Other San Antonio businesses networked during the festival’s interactive portion, including The Social Being and startup Help Social. Another local startup, SpaceCadet, used the Tailgate Bistro‘s food truck to cross-market their ventures at 7th and Trinity streets.
To this end, there are always news reports, social media posts, and even snarky signs popping up around downtown Austin, featuring people’s varying feelings about the annual festival. Even among many Austinites, there are complaints in these reports – traffic congestion, lack of parking space, inflated lodging pricing, all day crowds – just as there is praising of the benefits that accompany South by Southwest.
Kriston Capps, a staff writer at CityLab, wrote a piece last week to the effect that, while large-scale popular events such as South by Southwest and Austin City Limits Festival offer inconveniences around Austin’s central core, they are relatively minor compared with the daily struggle – lack of infrastructure improvements, and zoning and transit issues that have yet to catch up with Austin’s population boom.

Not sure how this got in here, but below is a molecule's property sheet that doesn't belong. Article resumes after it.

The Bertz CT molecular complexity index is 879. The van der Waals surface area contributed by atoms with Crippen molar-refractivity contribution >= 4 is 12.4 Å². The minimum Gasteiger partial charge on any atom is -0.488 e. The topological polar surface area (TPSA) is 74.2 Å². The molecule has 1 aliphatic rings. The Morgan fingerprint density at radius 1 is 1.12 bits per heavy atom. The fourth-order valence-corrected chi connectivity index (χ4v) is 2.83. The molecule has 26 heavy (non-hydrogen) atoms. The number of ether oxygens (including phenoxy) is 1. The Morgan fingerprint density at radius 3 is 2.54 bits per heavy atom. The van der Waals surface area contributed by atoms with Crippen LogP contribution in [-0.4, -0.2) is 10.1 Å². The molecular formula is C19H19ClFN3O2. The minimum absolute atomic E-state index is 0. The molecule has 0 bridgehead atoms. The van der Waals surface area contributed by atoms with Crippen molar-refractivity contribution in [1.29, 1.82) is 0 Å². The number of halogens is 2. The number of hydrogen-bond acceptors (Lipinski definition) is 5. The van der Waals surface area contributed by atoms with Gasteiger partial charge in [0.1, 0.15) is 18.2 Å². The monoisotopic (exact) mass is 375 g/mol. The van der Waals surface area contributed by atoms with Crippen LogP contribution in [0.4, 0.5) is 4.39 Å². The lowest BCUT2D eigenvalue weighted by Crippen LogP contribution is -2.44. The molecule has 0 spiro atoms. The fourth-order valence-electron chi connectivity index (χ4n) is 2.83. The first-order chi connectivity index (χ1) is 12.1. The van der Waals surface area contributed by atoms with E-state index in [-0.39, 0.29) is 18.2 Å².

“For residents of a small town that’s turned big city practically overnight, the problem is that living in Austin is like dealing with Southby every day,” Capps wrote.
Still, locals feel South by Southwest is worth the trouble.
“I do wish we had a better public transportation system so that it wasn’t nearly impossible to get downtown,” Melissa Monreal commented on a BuzzFeed piece about what Austinites really think about South by Southwest. “But I get why people love it here, and want to come.”
The same sentiment – excitement for South by – even applies to official visiting delegations such as the one that Washington, D.C. sent to Austin for this year’s festival. The District of Columbia government spent $350,000 in taking over Crave Restaurant, across from the Austin Convention Center, for a few days.
Washington, D.C. has been officially represented previously at South by Southwest, but increased funding for this year’s visit with a bolstered presence involving representatives sporting “We DC” shirts, reflecting the district’s formal South by Southwest brand. Rene Dominguez, director of the San Antonio Economic Development Department said in a recent Rivard Report article that the city is planning to have an official presence at South by Southwest next year.